The question is whether the trade-off between sample size and lengthy testing may have been too one-sided: sample sizes of 10 per age-group were small. Yet the data in the primary study, Study 1, were compelling in terms of level of probability with Bonferroni-protected p. In particular, given that only 1/20 children in the older groups was an exception to unanimity that an artist must display pictures, we suggest that the data were strong enough for their purpose. Conventionally, p < 0.001 is generally acceptable. It would be encouraging if future research found that small samples were adequate to expose robust effects at the level of individuals.
Individual Consistency under Repeated Questioning
In any investigation which relies on extended work with children, the hope is that each child remains in a fairly stable state as a data-generator (e.g., not becoming tired or self-conscious). In that light, there are two procedural points about any investigation, two advantages to repetition and two dangers to be tested for. We shall take these six considerations in order.
One procedural points is to avoid blurring the distinction between new and old questions, so that it should always be discursively clear when one is opening a new topic without any implicit pressure to recall what has already been said in the interview. The other procedural point is to introduce changes in topic if feasible to maintain interest and again to help minimize carry-over effects. Both of these were incorporated into the present investigation, by (a) never having literal repetition of any question, and (b) interpolating Study 2 on non-mental states between the two target-issue studies. We propose that the present investigation conforms to those two requirements.
The first advantage to a long procedure lies in not having repeatedly to establish rapport. It is easy to monitor rapport, once it is established, and with increasing acquaintance with the child it is easy to maintain rapport. We noticed no failure in the process, in particular no drop-out threatened to occur. The second advantage lies in the stability of the sample: is that there is no need to check whether the introduction of each new individual into the investigation is adding noise to the corpus of evidence by virtue of their developmental status or their context (e.g., noisier classroom or anxiety-ridden school). We conclude that the present investigation has those advantages.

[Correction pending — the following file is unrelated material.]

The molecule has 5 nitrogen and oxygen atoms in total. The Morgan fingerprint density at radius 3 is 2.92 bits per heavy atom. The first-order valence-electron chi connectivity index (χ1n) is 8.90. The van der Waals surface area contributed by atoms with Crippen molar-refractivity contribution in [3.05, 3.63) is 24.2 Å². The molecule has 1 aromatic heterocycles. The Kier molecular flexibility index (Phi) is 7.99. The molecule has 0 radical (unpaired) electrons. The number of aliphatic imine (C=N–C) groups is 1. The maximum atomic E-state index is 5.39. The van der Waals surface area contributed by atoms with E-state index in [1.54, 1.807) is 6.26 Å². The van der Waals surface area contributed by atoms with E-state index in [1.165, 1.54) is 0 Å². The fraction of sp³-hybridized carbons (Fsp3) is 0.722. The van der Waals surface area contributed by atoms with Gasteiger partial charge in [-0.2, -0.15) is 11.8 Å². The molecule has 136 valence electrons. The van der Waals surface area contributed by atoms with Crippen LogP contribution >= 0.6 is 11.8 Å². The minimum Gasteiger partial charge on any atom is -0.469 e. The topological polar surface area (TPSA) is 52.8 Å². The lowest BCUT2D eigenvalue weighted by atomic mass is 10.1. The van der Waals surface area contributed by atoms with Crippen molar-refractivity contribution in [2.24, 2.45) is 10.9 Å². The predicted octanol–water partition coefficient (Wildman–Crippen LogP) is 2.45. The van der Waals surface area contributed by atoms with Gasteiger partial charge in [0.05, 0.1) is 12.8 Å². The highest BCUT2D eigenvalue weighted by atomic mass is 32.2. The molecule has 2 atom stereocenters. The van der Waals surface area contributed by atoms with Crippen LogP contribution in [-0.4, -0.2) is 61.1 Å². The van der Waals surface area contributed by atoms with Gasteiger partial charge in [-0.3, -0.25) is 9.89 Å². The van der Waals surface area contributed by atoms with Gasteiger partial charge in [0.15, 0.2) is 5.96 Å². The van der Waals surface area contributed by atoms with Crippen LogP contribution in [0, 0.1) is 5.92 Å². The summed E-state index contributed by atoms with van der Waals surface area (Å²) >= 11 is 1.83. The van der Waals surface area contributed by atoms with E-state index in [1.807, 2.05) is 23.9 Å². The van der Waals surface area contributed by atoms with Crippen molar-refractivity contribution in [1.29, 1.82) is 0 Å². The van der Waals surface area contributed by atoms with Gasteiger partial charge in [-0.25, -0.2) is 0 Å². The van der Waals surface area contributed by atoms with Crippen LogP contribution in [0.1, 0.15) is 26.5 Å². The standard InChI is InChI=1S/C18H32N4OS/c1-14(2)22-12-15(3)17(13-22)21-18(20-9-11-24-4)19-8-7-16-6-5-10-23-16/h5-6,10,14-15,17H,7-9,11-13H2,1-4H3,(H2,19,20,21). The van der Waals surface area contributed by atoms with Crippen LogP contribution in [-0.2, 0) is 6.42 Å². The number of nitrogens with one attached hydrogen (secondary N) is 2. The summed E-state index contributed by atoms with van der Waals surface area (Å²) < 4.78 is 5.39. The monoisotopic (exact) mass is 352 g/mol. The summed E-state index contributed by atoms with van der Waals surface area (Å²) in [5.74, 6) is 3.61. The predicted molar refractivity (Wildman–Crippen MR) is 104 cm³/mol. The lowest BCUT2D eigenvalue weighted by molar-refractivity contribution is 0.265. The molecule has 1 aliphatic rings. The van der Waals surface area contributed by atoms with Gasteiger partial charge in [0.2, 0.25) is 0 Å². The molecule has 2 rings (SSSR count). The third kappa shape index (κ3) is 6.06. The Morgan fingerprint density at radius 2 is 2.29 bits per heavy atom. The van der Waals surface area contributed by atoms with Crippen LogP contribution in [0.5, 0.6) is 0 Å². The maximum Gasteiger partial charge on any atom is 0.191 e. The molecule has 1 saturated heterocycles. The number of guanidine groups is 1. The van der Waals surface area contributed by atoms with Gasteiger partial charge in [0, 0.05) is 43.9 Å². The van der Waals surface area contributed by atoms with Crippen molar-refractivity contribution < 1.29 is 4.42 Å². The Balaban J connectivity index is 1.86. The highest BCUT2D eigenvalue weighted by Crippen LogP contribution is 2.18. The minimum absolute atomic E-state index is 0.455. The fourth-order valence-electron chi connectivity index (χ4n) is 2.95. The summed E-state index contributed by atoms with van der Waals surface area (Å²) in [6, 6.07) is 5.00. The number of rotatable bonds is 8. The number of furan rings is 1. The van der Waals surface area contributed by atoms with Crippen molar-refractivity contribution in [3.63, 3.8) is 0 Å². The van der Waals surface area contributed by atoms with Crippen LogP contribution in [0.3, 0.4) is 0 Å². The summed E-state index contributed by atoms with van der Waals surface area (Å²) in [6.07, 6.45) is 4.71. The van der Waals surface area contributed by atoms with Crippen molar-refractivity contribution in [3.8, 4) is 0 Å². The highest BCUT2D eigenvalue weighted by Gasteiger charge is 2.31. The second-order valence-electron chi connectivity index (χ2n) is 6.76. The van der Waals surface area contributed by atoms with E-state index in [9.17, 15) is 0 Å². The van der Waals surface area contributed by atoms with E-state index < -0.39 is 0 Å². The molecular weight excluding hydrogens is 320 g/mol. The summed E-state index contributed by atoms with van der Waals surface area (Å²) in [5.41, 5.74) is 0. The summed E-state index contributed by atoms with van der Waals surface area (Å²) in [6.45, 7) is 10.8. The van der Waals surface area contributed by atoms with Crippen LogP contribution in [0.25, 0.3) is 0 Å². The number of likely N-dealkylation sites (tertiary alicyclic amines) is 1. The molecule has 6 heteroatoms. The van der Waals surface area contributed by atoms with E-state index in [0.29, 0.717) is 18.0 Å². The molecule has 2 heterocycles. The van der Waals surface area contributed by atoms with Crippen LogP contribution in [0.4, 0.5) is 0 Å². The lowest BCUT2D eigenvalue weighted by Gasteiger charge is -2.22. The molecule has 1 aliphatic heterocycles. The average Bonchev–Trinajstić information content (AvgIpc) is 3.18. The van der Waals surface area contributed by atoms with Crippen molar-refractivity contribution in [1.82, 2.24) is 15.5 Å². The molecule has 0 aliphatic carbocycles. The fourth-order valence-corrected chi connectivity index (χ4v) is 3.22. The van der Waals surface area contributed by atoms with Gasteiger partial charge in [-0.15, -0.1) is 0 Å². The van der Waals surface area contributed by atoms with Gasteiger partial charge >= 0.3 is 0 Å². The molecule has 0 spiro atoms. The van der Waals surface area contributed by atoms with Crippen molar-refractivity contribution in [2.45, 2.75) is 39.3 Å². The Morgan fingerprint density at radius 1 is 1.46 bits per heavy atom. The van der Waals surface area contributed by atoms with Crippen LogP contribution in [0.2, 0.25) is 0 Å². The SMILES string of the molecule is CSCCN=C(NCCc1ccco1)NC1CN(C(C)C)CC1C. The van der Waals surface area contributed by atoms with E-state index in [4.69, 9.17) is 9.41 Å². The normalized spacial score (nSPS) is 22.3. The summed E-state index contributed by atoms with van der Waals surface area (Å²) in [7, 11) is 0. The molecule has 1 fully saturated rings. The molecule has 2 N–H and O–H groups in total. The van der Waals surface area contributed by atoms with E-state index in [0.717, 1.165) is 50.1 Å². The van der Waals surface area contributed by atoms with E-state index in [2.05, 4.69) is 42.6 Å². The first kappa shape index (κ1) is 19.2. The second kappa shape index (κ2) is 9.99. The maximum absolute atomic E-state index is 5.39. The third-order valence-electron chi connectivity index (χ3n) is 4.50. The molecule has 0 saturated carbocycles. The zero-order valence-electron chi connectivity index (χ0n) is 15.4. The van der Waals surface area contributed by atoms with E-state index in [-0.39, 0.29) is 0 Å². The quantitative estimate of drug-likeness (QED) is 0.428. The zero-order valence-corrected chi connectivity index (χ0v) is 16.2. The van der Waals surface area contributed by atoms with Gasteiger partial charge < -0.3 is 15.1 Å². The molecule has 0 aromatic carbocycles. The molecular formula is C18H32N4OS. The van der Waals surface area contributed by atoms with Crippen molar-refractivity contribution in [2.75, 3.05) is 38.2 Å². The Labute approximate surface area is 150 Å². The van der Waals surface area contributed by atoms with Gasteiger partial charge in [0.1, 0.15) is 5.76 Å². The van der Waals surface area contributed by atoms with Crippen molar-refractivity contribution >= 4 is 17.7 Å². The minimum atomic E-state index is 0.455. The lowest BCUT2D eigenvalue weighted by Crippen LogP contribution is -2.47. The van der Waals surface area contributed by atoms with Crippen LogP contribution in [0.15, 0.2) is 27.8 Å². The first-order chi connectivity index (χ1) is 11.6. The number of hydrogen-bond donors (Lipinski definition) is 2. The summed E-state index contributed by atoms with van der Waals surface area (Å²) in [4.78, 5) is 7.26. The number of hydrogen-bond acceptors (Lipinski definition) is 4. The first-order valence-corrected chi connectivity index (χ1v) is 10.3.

We finally consider the two dangers: (a) that an individual’s answers may be unstable under repeated questioning, and (b) the converse danger that an uninformative uniformity is inculcated. Let us take these in order. Rose and Blank (1974) proposed that children, if they think that they are being asked a similar question twice because they had given the wrong answer before, will be liable mechanically to change their answer (see Siegal, 1997, for a discussion of five alternative explanations of the effect). Yet in Study 1, the target data went in the opposite direction to the Rose-Blank effect: all the children gave their particular answer each time over the three related questions. Note that the consistency necessarily means that the children gave their particular answer on the very first time of asking, so the judgment cannot be attributed to any unwanted order-effect. However, there is another opportunity to raise the repetition question, in Study 2. The older children’s judgments were marked by unpredicted diversity. Might that diversity be an aspect of the Rose-Blank instability of answering, only this time at the sample level rather than within an individual’s sequence of answers? Yet there was less reiteration than in Study 1; and if reiteration was not a problem in Study 1, there is no apparent reason why it should obtrude with two of the groups in Study 2. That leaves two possibilities. On the one hand, maybe the diversity is a sign that children were in the process of taking into account disparate considerations, much as Freeman (2000, 2004, 2011) has argued. On the other hand, maybe there is potential unanimity which is obscured by the procedure of enquiring into typical possibilities. Certainly the analytic power of investigating atypical possibilities was the rationale in theory of mind research, leading to the focus on false beliefs. Either way, the primary purpose of Study 2 was only to delimit an area of testable possibilities in children’s conception of display.